GEOLOGICAL AND ENVIRONMENTAL SCIENCESEnvironmental science is the study of interactions within the earth's biosphere, concentrating on natural and man-made perturbations such as pollution. The BS in Environmental Science prepares students for careers in areas such as pollution remediation, resource conservation, or environmental management, as well as providing a firm foundation for graduate studies.
Geology is the study of processes occurring in or on the earth. The B.S. in Geology prepares students for careers or graduate education in fields such as resource exploration, hydrogeology, or environmental geology.
Students who pursue a BS in Geosciences must choose an option. All options have fifteen core units in common. The science education option prepares students who are considering teaching science in secondary school. The option in hydrology provides a strong background in water processes, and is recommended for students interested in careers or graduate education in watershed management or restoration, or water contamination.
The MS in Geosciences or Environmental Science provides a framework for advanced study and research. A thesis is required, and students in the program may pursue any topic approved by a thesis committee. Some support for graduate students is available in the form of teaching or research assistantships.
Faculty and Facilities
In keeping with the interdisciplinary nature of the department, the faculty represent diverse academic areas, complemented by industrial experience. All have a strong commitment to excellence in teaching and engage in professional development.
Department equipment and facilities are extensive and include equipment for field and laboratory work in environmental science, geology, and hydrology/hydrogeology.
Lecture courses are accompanied by laboratories and field trips. Internships and work experience are also available to supplement course work.
The Association of Geological and Environmental Students (AGES) is open to all students. AGES hosts several off-campus field trips each semester. Many majors are also members of national organizations such as the American Geophysical Union, American Meteorological Society, and the Geological Society of America.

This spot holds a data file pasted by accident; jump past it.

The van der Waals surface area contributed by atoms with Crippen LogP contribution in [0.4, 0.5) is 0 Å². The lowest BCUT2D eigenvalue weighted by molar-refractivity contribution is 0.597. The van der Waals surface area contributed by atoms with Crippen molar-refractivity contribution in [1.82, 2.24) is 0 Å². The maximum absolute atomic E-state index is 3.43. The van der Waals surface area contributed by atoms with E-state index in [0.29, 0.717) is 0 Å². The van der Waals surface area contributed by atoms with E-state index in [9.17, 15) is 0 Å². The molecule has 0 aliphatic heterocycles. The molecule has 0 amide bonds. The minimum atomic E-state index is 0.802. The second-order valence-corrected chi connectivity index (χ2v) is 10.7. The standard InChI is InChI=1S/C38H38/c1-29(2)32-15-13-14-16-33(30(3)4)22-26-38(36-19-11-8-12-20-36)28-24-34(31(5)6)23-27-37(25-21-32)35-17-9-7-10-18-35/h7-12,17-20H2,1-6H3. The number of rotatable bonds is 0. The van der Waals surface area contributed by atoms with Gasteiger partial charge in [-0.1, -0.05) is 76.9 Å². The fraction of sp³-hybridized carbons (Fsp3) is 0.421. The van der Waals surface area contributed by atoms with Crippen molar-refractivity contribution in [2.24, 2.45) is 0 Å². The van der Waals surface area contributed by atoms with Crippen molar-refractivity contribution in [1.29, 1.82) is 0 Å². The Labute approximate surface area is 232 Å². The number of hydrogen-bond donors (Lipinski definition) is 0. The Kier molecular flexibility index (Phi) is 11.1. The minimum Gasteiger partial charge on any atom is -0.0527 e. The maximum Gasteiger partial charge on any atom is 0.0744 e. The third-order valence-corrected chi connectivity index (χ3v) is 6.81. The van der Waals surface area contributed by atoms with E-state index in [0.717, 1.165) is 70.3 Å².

Employment opportunities are very good. Our graduates work for agencies such as the California Department of Water Resources, the United States Geological Survey, the Environmental Protection Agency, and many state agencies. Graduates are also employed by private companies specializing in such things as mineral and petroleum exploration, engineering or environmental consulting, and pollution remediation.
Graduates with a bachelor's degree find entry-level positions which require a working knowledge of the geological and environmental sciences and involve gathering and interpreting scientific data. Management and field- oriented research positions generally require a master's degree. Students interested in basic research or a position at a community college or university are advised to plan on working toward a graduate degree. The career outlook for science teachers is excellent. Geosciences majors may enter the single subject credential teaching program upon completion of their degree.
Department majors interested in maximizing their potential for graduate school or employment should discuss suitable minors with their advisers.